Gambian authorities said this week they were questioning a group of 63 Ghanaian children, most of whom were girls who had been trafficked into the country for use as “sex slaves” and unpaid domestic servants. Immigration officials said on Wednesday that they had cracked a child trafficking ring that was bringing in the teenagers into the country illegally to work for a community of Ghanaian fishermen living on the coast.

Information about Street Children - Ghana [DOC]

This report is taken from “A Civil Society Forum for Anglophone West Africa on Promoting and Protecting the Rights of Street Children”, 21-24 October 2003, Accra, Ghana

At one time this article had been archived and may possibly still be accessible [here]

[accessed 16 May 2011]

CONSTRAINTS AND CHALLENGES - Girls are less likely than boys to have any form of education, are known to be less aware than boys about sexually transmitted diseases, despite their increasing involvement in commercial sex work. This puts them at risk of contracting HIV/AIDS and of unwanted pregnancy, which helps to explain the large numbers of second-generation babies born on the street to parents who are themselves street children

The Alternative Africa: Street Children in Ghana - part 2

The International Child And Youth Care Network CYC, Issue 25, • February 2001

www.cyc-net.org/cyc-online/cycol-0201-shanahan2.html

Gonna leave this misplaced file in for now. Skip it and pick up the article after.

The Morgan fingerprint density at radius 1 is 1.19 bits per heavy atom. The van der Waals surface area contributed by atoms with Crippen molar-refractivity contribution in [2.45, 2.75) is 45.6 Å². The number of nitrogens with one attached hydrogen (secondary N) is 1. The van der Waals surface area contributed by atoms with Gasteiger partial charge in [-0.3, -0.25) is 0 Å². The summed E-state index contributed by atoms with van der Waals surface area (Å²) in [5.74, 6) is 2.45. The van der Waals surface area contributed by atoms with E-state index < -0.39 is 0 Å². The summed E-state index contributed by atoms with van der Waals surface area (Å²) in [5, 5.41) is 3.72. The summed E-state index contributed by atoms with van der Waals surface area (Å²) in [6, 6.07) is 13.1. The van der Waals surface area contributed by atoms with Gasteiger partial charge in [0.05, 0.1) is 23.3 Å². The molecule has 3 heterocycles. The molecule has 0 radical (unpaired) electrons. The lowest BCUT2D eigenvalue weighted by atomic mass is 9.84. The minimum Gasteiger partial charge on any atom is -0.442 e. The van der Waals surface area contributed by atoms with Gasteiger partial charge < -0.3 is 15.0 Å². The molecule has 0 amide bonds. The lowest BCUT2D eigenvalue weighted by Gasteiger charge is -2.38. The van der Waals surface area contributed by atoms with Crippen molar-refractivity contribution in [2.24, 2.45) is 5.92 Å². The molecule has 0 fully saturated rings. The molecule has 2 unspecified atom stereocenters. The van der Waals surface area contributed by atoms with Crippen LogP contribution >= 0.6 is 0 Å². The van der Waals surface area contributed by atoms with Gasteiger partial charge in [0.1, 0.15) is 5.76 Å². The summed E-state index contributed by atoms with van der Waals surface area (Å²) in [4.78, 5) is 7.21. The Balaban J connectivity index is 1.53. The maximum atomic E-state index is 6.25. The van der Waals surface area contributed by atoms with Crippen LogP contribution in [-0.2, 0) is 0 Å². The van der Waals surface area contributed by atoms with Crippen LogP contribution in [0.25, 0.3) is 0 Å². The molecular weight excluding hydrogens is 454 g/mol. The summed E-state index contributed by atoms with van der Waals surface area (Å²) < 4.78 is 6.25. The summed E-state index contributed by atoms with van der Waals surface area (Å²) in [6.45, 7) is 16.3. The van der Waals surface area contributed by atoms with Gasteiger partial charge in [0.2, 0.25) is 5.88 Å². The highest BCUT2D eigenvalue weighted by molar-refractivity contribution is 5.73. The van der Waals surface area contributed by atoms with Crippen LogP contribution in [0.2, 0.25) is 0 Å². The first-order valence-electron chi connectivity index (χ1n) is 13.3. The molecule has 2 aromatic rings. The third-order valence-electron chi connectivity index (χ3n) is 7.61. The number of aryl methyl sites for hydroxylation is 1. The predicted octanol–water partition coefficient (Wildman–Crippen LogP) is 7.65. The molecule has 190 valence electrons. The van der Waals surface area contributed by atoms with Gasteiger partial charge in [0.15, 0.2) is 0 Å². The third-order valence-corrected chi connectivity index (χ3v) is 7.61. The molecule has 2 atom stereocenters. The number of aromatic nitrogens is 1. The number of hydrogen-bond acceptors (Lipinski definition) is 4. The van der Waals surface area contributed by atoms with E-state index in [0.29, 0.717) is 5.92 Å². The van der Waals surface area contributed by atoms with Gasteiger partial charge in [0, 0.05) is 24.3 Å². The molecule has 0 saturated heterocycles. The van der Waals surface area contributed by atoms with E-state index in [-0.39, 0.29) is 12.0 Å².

[accessed 16 May 2011]

SURVIVAL - The girl children have to adopt extra survival strategies. Once the age of puberty has been reached many of them will have boy minders who will demand sexual favors as payment for protection. Many small girls will use sex for survival in terms of supplementing their income. It is too easy to call them prostitutes. A prostitute is for me a professional sex worker. A 14-year old who offers sex for food and a few shillings to buy a length of cloth is not a prostitute.

The West Africa Aids Foundation (WAAF)

www.waafweb.org/about_us.htm

[Last access date unavailable]

Preliminary research studies has been conducted by WAAF on the most recent phenomenon of Child Sex Tourism which understudies child and youth exposure to HIV/AIDS through labor participation (i.e. Child Prostitution) in the Tourism industry. Findings confirmed our suspicions that STI’s are a common occurrence among sexually active children. Continuous research will be undertaken to ascertain the underlying causes, in order to find tangible solutions to protect the health interest of children exposed to early commercial sexual exploitation

All material used herein reproduced under the fair use exception of 17 USC § 107 for noncommercial, nonprofit, and educational use.  PLEASE RESPECT COPYRIGHTS OF COMPONENT ARTICLES.  Cite this webpage as: Patt, Prof. Martin, "Child Prostitution - Ghana", http://gvnet.com/childprostitution/Ghana.htm, [accessed <date>]

 

 

Torture in  [Ghana]  [other countries]
Human Trafficking in  [Ghana]  [other countries]
Street Children in  [Ghana]  [other countries]
Child Prostitution in  [Ghana]  [other countries]